Slights by Kaaron Warren

So why review a book that came out two years ago; a book that was reviewed―with exemplary accolades, and a starred review in Publisher’s Weekly―by any number of excellent publications and individuals; a book that won the Ditmar, Australian Shadows, and Canberra Critics Awards, and was shortlisted for the Aurealis?

First, because if you haven’t read it yet, you absolutely should; and we’ll talk about why. But also, and more importantly, because I’ve yet to see a review do proper justice to what truly fuels the dark heart of Slights; what powers the midnight core of what is one of the most sickening, engrossing, brutally honest character and social studies published in the past several years. The Publisher’s Weekly review leaned in the right direction, approaching the main character, Stevie, as “more the center of consciousness than the protagonist”, but didn’t look deeply enough at the structure of the work itself to get at what the novel has to say.

Slights is so often dismissed or pigeonholed as morbid horror, psychological study, and a potent murder story/buried family secrets thriller. And while Slights is possessed of all those elements, they are tangential components, not the core of the book.

And that is because what Kaaron Warren did with Slights was not simply craft an exquisitely wrought first novel―though it was, and is, that. At its basest level, Slights isn’t even technically a novel at all. It possesses the rudimentary elements of narrative in its plot, characters, and the unfolding of events, even as those events unfold, both in terms of past and present action, as a bildungsroman (though, interestingly, here, it is the much overlooked subtext of the term concerning the “spiritual education of the protagonist”, rather than the more readily bandied use of the “unfolding of a character’s early life” that properly applies). But, instead, Slights is a passion play.

Reading the work as novel is only possible if one takes Slights at face value. And you can, technically, do that. You can read Slights as a moralist Freudian fable: a tale of one character’s internal world coming apart at the seams, and the resultant murders as the actions of a protagonist trying to regain control and salvage the idealized image of their equally murderous father, and who in so doing follows in that parent’s footsteps in idolatry and reverence. However, taking that approach is to give only a shallow nod to the larger framework in which the “novel” exists.

These are the basic precepts of the novel (as such): Stevie is a sociopath; everything is informed by this central pivot; she continually dies, and is resurrected throughout the course of the novel (and, no, the Christ figure implications should not be ignored); Stevie is an individual whose “afterlife”, or at least the place where she goes when she dies (we’ll get to why it’s not technically an “afterlife” a little further on) is a dark room where those she has “slighted” torture her until she is “resurrected”, often by family members, neighbours, or transient roommates; Stevie’s internal world is deeply disconnected from the actual world in which she moves―this divide being informed by her sociopathic inability to effect, or properly interpret, human emotion―which only leads her to do more harm with each resurrection; Stevie is her father’s daughter―both are murderers; the father, Alex, deceased by the time the novel begins, was a murderer who killed in passion and righteous indignation (a policeman punishing those untouched, or unnoticed by the law), with some inappropriately guided killings thrown in, because Alex is painted as a man ruled by his passions, who, though thorough, was as quick to make ill-informed decisions as the rest of humanity; Alex’s portrait is intriguingly sympathetic, even though we realize he is a monster.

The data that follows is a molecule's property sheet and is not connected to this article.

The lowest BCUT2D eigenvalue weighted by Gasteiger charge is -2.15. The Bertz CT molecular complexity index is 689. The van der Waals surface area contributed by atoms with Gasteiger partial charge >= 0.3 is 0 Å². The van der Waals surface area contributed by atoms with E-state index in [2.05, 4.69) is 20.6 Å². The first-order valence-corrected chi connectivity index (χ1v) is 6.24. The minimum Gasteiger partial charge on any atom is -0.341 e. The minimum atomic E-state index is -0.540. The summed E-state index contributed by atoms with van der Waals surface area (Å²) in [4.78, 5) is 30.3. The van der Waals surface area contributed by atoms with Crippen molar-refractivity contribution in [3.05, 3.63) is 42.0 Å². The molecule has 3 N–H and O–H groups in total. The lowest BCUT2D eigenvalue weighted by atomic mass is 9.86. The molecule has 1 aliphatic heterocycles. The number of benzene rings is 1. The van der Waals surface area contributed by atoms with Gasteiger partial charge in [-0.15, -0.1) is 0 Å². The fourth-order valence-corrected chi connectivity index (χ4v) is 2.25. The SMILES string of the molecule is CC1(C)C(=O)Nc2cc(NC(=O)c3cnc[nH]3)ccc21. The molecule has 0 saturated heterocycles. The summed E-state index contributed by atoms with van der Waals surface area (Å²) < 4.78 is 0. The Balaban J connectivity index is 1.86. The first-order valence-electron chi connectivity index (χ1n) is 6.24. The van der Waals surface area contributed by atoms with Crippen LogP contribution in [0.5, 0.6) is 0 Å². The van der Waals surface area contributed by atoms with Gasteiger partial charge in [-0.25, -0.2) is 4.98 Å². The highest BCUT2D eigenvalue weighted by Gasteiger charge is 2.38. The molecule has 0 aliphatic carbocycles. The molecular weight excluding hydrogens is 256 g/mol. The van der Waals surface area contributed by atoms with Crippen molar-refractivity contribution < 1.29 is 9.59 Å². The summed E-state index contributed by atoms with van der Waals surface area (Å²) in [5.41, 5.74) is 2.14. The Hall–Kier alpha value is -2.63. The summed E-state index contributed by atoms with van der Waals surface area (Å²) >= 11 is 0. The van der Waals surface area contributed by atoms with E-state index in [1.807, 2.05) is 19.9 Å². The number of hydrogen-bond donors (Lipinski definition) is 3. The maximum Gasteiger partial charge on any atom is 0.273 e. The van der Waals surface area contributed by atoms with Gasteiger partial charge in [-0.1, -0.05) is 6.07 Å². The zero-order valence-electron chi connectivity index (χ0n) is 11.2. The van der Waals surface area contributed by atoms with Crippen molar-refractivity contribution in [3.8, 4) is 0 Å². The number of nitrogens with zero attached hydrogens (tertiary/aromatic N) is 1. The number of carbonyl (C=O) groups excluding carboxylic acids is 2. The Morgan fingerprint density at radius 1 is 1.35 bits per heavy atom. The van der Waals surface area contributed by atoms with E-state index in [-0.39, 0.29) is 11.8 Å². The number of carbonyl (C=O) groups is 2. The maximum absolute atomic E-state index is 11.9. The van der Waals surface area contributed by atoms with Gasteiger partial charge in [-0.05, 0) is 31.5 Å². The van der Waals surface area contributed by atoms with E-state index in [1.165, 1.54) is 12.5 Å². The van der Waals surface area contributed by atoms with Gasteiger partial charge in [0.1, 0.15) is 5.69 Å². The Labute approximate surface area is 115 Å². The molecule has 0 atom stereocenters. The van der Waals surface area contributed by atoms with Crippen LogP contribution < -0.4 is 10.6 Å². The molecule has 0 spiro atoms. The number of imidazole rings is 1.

Stevie, unlike her father, is a murderer who kills in order to learn about the torment she endures when she dies: specifically, she seeks to know if others who are as cruel, capricious, and indifferent as she is experience the same “dark room” when they die. More often than not, she fails to properly revive these individuals, not gaining the information she so desperately needs, and even when she does bring them back from the brink, they do not share her experience.

The revelations about Stevie’s father, which we gain knowledge of almost immediately in the novel, though without specifics, unfold slowly for Stevie, whose view of reality is highly distorted. It is testament to Warren’s writing that she manages to present Stevie as so wholly unable to interpret the world around her, and yet the audience still understands the truth of what is going on around Stevie, even as we watch events unfold through our narrator’s highly distorted lens.

If you were to take just the above elements, and watch Stevie spiral into ever more isolated and deplorable circumstances―largely, though not entirely, of her own making―one could label this book as a psychological thriller, or a deeply twisted murder mystery cum psychological treatise on dystopian family structure in modern Western culture. But that ignores the book’s underpinnings a little too neatly, and bypasses the far more interesting, larger context behind the “dark room”.

Slights is only in the barest sense Spec Fic Horror, and this is in large part due to one particular scene involving a séance and the manifestation of vengeful spirits. Slights is much more a novel in the darkest tradition of the Magic Realism movement, right down to that subgenre’s spiritualist roots.

The “dark room” to which Stevie retreats/is condemned―the ambivalence exists here because Stevie craves the adulation of the shadows of those she has slighted who exist in what she calls “her kingdom”; these entities who she believes thrive through her sustained focus on them, and she truly believes that they love and crave her presence, even while they destroy her, piece by piece―is in the novel not treated as psychosis, but as a literal function of life and death in a theological context.